Muslim Terrorism: Causes and Consequences

EVENT VIDEO: On Tuesday 28 August 2012, the AIIA NSW hosted Dr. Jan Ali, who presented his soon to be published paper proposing the idea that Muslim terrorism is a misnomer. He will discussed the causes and consequences of Muslim terrorism and explored the idea that what we are dealing with today is actually a mindset induced by the crisis situations that afflict many Muslims today. His argument examines marginalisation, post colonial challenges, disaffection and conditions in the Middle East which are ripe for the radicalisation of muslim youths.

Dr Jan Ali is a sociologist of religion (Islam). He is a lecturer in Islamic studies at the School of Humanities and Languages. He is also the community and research analyst in the Centre for the study of Contemporary Muslim Societies at the University of Western Sydney. Dr. Ali’s main areas of research include: sociology of Islam, Islamic revivalism, Shariah (Islamic Law), sufism, terrorism, transnational Islamic movements, theories of social Change, Muslim women and piety, multiculturalism and social and religious movements.

Dr. Ali has published several articles in international journals and book chapters. Recently he published a book Islamic Revivalism Encounters the Modern World: A Study of the Tablīgh Jamā’at. For a complete list of Dr. Jan Ali’s publications: http://www.uws.edu.au/hca/school_of_humanities_and_communication_arts/key_people/academic_staff_directory/doctor_jan_ali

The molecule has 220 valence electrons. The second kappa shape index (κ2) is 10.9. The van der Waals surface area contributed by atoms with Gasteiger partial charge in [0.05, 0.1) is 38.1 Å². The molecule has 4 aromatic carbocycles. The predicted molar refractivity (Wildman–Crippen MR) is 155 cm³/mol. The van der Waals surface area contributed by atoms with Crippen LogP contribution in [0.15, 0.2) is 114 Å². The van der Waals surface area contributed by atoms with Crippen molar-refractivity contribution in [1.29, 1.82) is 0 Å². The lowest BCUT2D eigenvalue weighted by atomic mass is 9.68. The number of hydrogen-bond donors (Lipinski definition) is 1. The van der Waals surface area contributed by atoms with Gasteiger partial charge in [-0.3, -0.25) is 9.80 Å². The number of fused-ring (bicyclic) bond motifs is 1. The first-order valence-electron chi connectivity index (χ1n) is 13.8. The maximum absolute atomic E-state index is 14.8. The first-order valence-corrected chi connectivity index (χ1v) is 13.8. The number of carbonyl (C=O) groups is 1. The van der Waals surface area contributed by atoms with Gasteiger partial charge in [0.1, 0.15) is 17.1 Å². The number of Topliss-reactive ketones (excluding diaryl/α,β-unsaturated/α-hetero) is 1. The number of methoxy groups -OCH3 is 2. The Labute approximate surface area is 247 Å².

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One response to “Muslim Terrorism: Causes and Consequences

  1. From Geoff Miller: Dr Jan Ali’s address on Muslim terrorism reminded me of a criticism made of George Bush’s phrase “the war on terror”.  The criticism was that “terror” is a tactic, not a foe, and how could you declare war on a tactic?  There’s something in that, but of course what you can feel about a tactic is abhorrence, and that is what most people feel about the cowardly and murderous attacks made so frequently in the name of Muslim terrorism against defenceless targets, often ordinary citizens carrying out their normal peaceful pursuits.
     
    So listening to Dr Ali I felt that at times he came close to blurring the distinction between understanding and feeling sympathy for the causes of the alienation of some young people in some Muslim countries,and extending the same understanding to the disgusting terrorist methods which they sometimes adopt, or are persuaded or coerced into adopting.
     
    Also, in describing the causes of the alienation of some Muslim youth Dr Ali concentrated on the Muslim reaction to colonialism and the West.  But the fact is that a lot of Muslim terrorism is directed against other Muslim sects or religious groupings, Sunnis against Shias for example, with mosques or religious processions frequent targets, as well as busy markets. Those acts of terror certainly can not be excused or rationalised in terms of reactions to the incursions of the Western world.

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